The maemo platform and Windows Mobile concepts

The Windows Mobile platform differs greatly from maemo, especially when the .NET Compact Framework is used as a basis for software development. The maemo platform gives the developer more freedom to directly access the available resources, but it also requires the developer to take more responsibility, for example, on memory management. The maemo platform does not enforce any specific design patterns, so the developer is responsible for preventing memory leaks, buffer overflows, and other security problems.

C, C++, and .NET Common Intermediate Languages

Software for the maemo platform is mostly written in C, while the .NET Compact Framework supports using managed code. There are, however, several C++ bindings available for different libraries in the maemo platform, enabling an object-oriented approach. Despite of these bindings, C library calls must be made in code written for the maemo platform sooner or later.

Programs written with .NET CF are compiled into Common Intermediate Language, CIL. This intermediate language is run with Common Language Runtime (CLR), which appears like a runtime interpreter. When run, the code actually goes through just-in-time (JIT) compilation, which in turn provides better performance. In theory, a .NET CF software can be written in any language as long as a CIL compiler exists, but in practice C#, a programming language resembling Delphi and Java in many ways, is the most commonly used language alongside Visual Basic's .NET variation. This document discusses the issues from a C# point of view, thus some differences are possible if another programming language is used for .NET CF development.

GLib - object system and utility library

GLib is a cross-platform software utility and object management library. It enables object-oriented programming in C, without C++.

GLib defines many data structures and related operations. Developers may write such structures and operations.

GLib is mentioned here because some of its features are accessible only through C APIs.

.NET Compact Framework essential concepts

Maemo and code written with .NET CF cannot really be compared because there are many fundamental differences. The following list is a collection of only the most major discrepancies which the developer must understand.

Naming guidelines
.NET naming is quite well defined, although not explicitly required, and mostly aims to provide consistency throughout the code. On maemo, there are no mandatory prefixes in class names. The programming guidelines in maemo wiki state that "Descriptive, lower-case names should be used for variables and functions. Underscores (_) can be used to indicate word boundaries."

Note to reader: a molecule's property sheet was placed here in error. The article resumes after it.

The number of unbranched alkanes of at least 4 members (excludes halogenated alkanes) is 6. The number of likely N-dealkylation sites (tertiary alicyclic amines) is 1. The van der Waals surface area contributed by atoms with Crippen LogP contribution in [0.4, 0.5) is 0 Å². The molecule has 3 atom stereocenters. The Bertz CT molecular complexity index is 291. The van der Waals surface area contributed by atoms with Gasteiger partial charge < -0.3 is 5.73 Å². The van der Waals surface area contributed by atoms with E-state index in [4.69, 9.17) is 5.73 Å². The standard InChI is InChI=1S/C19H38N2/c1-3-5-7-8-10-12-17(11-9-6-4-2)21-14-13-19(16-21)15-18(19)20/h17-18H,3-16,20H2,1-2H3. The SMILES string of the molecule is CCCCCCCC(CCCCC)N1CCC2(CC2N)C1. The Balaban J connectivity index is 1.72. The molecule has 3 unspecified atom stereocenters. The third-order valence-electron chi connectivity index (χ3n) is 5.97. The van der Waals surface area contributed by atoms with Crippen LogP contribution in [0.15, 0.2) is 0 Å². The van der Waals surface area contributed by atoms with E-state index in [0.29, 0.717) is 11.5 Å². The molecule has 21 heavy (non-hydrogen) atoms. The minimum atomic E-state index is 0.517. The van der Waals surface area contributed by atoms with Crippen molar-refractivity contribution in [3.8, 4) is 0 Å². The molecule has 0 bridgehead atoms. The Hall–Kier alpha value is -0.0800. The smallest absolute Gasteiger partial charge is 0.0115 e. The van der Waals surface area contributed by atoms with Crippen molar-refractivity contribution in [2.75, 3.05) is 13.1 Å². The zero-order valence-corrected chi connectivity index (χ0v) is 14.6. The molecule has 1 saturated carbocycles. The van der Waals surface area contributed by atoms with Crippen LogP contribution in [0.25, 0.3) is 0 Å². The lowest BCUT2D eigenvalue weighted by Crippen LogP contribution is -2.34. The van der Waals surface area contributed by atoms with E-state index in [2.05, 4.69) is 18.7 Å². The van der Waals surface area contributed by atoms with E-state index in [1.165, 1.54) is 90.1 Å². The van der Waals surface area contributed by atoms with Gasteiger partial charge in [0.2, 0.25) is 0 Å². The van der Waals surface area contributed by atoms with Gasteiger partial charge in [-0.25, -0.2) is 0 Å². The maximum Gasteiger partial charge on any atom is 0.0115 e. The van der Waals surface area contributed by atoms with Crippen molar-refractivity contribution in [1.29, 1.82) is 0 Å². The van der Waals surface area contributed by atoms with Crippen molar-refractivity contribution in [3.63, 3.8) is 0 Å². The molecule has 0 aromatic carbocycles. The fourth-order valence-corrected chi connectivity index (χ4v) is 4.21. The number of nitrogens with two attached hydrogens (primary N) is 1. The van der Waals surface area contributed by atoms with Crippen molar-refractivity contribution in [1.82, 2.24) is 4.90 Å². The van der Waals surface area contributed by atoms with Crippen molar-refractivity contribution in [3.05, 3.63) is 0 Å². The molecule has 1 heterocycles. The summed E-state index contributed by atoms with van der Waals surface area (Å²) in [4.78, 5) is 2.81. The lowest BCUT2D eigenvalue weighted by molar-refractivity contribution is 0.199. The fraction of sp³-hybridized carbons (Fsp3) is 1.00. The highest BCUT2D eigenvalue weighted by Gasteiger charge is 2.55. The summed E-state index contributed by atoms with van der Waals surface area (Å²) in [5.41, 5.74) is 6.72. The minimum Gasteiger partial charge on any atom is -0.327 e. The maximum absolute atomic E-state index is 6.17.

Runtime type information (RTTI)
.NET CF supports similar functionality via reflection. In maemo, RTTI is available.
In maemo the standard C++ exceptions (try, catch, throw) are available. The .NET CF provides a very similar system which is discussed in the Exception Management Architecture Guide.

Managed code

All code written on the .NET CF is managed, which essentially means that Common Language Runtime handles some common error situations. CLR assures that managed code supports strong type-safety while it cannot have bad pointers or create memory leaks. A maemo developer must handle these him/herself.

Variables and functions

Unlike C/C++, C# does not support using:

The C# boolean type bool is strict and therefore cannot be converted into integer.


While C# code is managed and usually the CLR does all the work concerning pointers, it is possible to use pointers inside specific unsafe code blocks. See Unsafe Code and Pointers (C# Programming Guide) for more information.

Memory management

Memory management is done automatically by CLR and therefore it cannot be manually freed due to the garbage collection which also handles possible memory leaks. For a very through explanation of how the .NET memory management works, see Garbage Collection: Automatic Memory Management in the Microsoft .NET Framework and Garbage Collection—Part 2: Automatic Memory Management in the Microsoft .NET Framework.


Multiple inheritance

Multiple inheritance is not properly supported in C#, but there are no restrictions on using multiple interfaces. The official answer for the lack of this feature is given in C# Frequently Asked Questions.

Type safety

C# is more type safe than C/C++. The safe implicit conversions are enforced at both CIL and JIT compilation and at runtime. For a good article about .NET type safety, see article .NET Type Safety.


In C# properties, or more specifically accessors, are used to access and modify objects. Properties enable more control over member access and data validation resembling the member field access of C++.